While it pales in comparison to the ways vulnerable people were harmed during this era, many rabbis risked their livelihoods in order to preach compassion and justice in the face of cruelty, oppression, and lawlessness. They did so not for profit or prestige, not for commendation or career advancement, but because they were committed to upholding the Jewish axiom that every human being is created in God’s image, equal in value and infinite in dignity, and the core Jewish obligation to perpetually remember our historical experiences of oppression and suffering. They did so, ultimately, because they believed God, Torah, and the Jewish tradition compel us to be responsible to and for each other, that we Jews are obligated to ensure that no person suffers want or oppression, that justice is secured for all, everywhere.

I can say from firsthand experience that while at times this work was exhilarating and rewarding, it was more often difficult, and ultimately exhausting. For those reasons, I know I wasn’t alone in feeling a sense of relief after the 2020 election. As the relentless dramas and daily outrages of the previous administration receded from our field of vision, those of us privileged enough to do so enthusiastically embraced opportunities to focus on other matters, sometimes blissfully going days at a stretch without paying attention to political news.

But we who believe in a just and inclusive America, a country with a compassionate heart, open doors, and unbounded concern for the health and welfare of all people and the planet must not look away or remain silent. Last week’s election ought to remind us — especially those of us who were able to afford stepping away from civic engagement over the past year — that while the previous president may be out of office, threats to pluralistic democracy are still very present, both here in Virginia and across the country. Just as the belligerent, resentful, and openly antidemocratic forces that fueled the previous administration have been a feature of American political life for centuries, those same forces will endure so long as candidates who refuse to disavow the former president, court his most conspiratorial and violent supporters, and echo many of his views continue to win elections.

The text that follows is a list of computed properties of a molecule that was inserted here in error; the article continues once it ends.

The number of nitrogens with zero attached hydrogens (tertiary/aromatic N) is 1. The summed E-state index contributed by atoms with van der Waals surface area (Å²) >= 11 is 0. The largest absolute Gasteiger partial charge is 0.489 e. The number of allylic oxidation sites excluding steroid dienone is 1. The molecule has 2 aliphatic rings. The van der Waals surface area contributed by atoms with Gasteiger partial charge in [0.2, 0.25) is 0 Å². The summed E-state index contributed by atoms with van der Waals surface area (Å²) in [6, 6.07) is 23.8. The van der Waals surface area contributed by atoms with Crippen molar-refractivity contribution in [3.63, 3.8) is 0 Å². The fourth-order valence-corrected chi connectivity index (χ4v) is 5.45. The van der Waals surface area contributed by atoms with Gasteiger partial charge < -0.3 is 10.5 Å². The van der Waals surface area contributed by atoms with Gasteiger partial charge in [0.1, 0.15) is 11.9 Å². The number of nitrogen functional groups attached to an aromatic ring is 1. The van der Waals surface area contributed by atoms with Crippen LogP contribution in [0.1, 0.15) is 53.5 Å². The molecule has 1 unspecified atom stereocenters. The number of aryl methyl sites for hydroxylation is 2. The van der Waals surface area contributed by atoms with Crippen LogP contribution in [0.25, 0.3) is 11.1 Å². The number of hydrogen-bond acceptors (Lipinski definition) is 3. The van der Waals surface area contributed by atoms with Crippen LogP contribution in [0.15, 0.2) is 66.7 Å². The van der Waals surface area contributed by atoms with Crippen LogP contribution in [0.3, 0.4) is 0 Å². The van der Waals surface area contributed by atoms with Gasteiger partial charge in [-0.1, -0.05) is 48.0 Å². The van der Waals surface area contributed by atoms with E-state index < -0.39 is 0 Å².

Rabbi Abraham Joshua Heschel, whose example of spiritual activism inspires me and countless other faith leaders, once said that in a free society, some are guilty, but all are responsible. When we remain silent about matters of truth and justice, when we don’t fight hard enough for inclusive and compassionate policies, when we fail to uphold our democratic institutions and the norms that support them, we bear responsibility for the results.

In recent years clergy of many faiths demonstrated exceptional, courageous, and profoundly needed moral leadership during a period of great ethical and spiritual challenge. But the need for moral leadership remains critical now. Without rabbis and other faith leaders persistently reaffirming our values and strengthening our moral reflexes, history will continue to repeat itself in the years to come. Virginia’s election reveals that the menace of recent years has not receded. This is still no time for neutrality.

About the Author
Rabbi Michael Knopf is co-editor of 'No Time for Neutrality: American Rabbinic Voices from an Era of Upheaval', now available on Amazon, and spiritual leader of Temple Beth-El in Richmond, Virginia. The views expressed in this article are solely his own, and do not necessarily reflect those of his congregation.